Talking Is Not Action

recent Washington Post piece makes a startlingly sad claim: Gossip is the only monoculture left.

People don’t all watch the same television shows anymore, like they did when Johnny Carson hosted The Tonight Show. They don’t hold the same bedrock beliefs about the world, like they did when liberalism (with a little “l”) was the guiding light across the West. Instead, people are bound by their knowledge of the Kardashians. Everything else has been broken apart and divided, and all that is left to share are tidbits about celebrities.

Now if that weren’t enough, the article quotes Elaine Lui, the creator of Lainey Gossip, who tries to defend this obsession with gossip and her role in feeding it.

“Talking is action. Conversation is action. The result of a conversation is that you’ve conversed; you’ve heard each other. That’s an action.”

Ugh. We have thousands of years of human history that prove otherwise. Some of the English language’s greatest aphorisms—condensed into little diamonds of wisdom by the pressures of history and the passage of time—speak to this very notion: actions speak louder than words; talk is cheap; a picture is worth a thousand words; you’re all talk.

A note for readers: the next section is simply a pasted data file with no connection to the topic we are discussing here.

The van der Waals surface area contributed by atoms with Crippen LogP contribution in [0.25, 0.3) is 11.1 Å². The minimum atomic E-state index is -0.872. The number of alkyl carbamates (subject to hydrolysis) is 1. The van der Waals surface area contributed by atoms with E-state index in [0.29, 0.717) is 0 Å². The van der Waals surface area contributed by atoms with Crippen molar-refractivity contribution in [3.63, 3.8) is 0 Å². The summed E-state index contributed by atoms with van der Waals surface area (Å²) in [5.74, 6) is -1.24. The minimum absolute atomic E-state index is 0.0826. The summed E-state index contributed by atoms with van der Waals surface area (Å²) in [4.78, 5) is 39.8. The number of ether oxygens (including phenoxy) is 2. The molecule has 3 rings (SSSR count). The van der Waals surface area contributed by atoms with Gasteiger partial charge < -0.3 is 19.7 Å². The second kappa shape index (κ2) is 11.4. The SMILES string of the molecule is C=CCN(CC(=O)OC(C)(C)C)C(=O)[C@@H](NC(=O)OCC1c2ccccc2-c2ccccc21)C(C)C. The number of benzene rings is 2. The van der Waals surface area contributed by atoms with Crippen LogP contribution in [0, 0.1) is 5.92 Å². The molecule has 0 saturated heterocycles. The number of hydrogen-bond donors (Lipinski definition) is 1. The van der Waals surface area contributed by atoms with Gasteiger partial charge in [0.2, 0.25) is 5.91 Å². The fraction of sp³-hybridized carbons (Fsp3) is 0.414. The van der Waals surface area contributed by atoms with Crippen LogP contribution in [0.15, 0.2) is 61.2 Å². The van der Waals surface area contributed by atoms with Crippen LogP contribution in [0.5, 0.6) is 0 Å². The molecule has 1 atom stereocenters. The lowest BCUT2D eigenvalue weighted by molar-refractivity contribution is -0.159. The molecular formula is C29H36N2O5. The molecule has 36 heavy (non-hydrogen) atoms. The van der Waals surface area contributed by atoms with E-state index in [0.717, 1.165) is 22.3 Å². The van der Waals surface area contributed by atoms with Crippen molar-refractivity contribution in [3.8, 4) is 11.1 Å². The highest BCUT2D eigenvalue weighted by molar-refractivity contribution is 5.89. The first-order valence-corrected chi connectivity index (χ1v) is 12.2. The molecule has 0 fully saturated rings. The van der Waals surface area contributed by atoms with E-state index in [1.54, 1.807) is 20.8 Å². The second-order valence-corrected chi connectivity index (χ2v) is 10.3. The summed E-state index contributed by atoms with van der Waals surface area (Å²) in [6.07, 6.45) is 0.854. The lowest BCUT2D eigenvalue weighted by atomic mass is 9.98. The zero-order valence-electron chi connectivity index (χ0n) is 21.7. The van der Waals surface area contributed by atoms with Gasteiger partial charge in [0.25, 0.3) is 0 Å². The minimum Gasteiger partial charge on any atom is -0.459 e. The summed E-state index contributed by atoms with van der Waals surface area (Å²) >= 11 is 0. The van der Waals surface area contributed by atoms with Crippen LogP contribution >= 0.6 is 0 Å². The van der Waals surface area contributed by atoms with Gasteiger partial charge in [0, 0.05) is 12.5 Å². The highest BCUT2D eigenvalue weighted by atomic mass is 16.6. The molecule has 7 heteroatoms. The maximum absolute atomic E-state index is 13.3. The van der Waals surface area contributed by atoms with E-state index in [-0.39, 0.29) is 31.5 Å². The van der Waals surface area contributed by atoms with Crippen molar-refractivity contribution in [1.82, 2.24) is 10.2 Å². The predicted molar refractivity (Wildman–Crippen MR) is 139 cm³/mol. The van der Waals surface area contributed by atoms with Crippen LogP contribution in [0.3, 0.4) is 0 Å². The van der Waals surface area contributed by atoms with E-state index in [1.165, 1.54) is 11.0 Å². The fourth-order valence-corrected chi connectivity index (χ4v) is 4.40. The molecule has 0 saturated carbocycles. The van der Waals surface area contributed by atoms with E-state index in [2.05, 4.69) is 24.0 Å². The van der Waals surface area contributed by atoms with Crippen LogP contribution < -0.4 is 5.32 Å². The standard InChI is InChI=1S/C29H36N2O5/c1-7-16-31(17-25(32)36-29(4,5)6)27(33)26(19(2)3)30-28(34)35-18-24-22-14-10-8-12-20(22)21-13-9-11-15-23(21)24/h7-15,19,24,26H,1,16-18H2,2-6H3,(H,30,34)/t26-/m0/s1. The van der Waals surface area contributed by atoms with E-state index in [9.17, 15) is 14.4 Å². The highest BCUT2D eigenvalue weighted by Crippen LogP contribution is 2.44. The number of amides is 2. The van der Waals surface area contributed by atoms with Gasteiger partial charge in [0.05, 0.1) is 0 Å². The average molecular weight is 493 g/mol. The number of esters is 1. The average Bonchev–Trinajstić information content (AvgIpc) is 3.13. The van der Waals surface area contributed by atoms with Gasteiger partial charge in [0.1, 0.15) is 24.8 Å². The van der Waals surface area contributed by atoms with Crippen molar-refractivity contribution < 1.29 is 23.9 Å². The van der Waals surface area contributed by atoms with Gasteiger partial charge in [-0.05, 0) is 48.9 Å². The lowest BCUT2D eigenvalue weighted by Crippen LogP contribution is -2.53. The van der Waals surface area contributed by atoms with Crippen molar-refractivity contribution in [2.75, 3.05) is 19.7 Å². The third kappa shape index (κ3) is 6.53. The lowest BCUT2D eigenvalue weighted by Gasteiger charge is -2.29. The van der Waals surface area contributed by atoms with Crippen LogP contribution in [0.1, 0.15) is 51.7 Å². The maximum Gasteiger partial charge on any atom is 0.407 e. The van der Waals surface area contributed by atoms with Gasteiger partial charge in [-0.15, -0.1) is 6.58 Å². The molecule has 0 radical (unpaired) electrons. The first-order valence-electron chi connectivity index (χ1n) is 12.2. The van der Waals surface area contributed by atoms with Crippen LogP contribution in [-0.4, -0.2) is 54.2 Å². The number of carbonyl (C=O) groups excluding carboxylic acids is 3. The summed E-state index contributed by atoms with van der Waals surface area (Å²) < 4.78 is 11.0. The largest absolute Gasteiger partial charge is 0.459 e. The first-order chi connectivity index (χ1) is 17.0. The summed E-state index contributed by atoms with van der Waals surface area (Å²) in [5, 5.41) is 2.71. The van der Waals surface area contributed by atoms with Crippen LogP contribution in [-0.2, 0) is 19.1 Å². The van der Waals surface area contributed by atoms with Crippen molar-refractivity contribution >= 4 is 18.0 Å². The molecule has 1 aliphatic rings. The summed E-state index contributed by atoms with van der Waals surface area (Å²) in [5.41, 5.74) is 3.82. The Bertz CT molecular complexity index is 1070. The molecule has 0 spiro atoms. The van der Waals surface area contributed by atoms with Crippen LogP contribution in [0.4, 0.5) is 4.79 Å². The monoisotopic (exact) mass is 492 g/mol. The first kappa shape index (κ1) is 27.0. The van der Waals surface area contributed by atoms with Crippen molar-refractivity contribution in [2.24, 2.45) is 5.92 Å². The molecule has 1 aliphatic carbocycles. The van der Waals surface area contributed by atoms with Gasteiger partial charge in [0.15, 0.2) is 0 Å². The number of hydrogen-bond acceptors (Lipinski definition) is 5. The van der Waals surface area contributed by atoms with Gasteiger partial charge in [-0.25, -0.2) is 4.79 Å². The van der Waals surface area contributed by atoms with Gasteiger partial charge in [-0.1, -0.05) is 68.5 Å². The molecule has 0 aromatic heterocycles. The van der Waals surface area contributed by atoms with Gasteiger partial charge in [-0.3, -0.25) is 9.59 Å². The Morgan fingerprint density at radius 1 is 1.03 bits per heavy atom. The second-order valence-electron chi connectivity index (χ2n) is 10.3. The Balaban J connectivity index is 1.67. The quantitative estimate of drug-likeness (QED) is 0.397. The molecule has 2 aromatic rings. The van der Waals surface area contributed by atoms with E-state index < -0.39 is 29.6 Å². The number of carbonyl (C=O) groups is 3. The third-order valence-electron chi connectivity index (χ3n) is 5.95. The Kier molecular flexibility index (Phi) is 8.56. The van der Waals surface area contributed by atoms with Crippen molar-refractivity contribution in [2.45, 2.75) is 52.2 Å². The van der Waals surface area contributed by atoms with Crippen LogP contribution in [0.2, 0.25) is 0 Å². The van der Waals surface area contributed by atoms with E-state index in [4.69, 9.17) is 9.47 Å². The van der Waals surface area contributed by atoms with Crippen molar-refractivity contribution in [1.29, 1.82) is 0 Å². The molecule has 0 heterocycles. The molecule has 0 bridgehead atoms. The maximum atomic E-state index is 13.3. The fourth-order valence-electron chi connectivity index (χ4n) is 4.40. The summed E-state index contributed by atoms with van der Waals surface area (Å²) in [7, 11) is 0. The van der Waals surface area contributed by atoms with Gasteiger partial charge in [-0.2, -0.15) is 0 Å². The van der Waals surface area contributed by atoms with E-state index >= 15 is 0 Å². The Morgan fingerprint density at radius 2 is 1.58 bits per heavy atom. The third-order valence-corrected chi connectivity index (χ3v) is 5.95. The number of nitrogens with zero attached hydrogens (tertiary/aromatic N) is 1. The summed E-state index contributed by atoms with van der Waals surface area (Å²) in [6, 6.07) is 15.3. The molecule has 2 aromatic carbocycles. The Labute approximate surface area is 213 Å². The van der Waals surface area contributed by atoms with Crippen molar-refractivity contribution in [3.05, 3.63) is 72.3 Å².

Let’s start today off with something that reasonable people should be able to agree with, even if gossip remains an occasional guilty pleasure: Talking is not action and anyone who believes that is fooling themselves. Particularly if that talking is about the lovelife of some random famous person you’ve never met!

Marcus Aurelius struggled with this even two thousand years ago, and reminded himself that it was meaningless to have philosophical debates about being a good person—all that mattered was what you did. “No more talking about what a good man is like,” he said, “Be one.

Talking is not an action. Conversation is not an action. Action is what you do in the real world, it is the choices you will make today. Will you treat your spouse with kindness? Will you follow the law? Will you do your duty as a citizen if you see someone in distress? That’s what we need. That is what you need to do.

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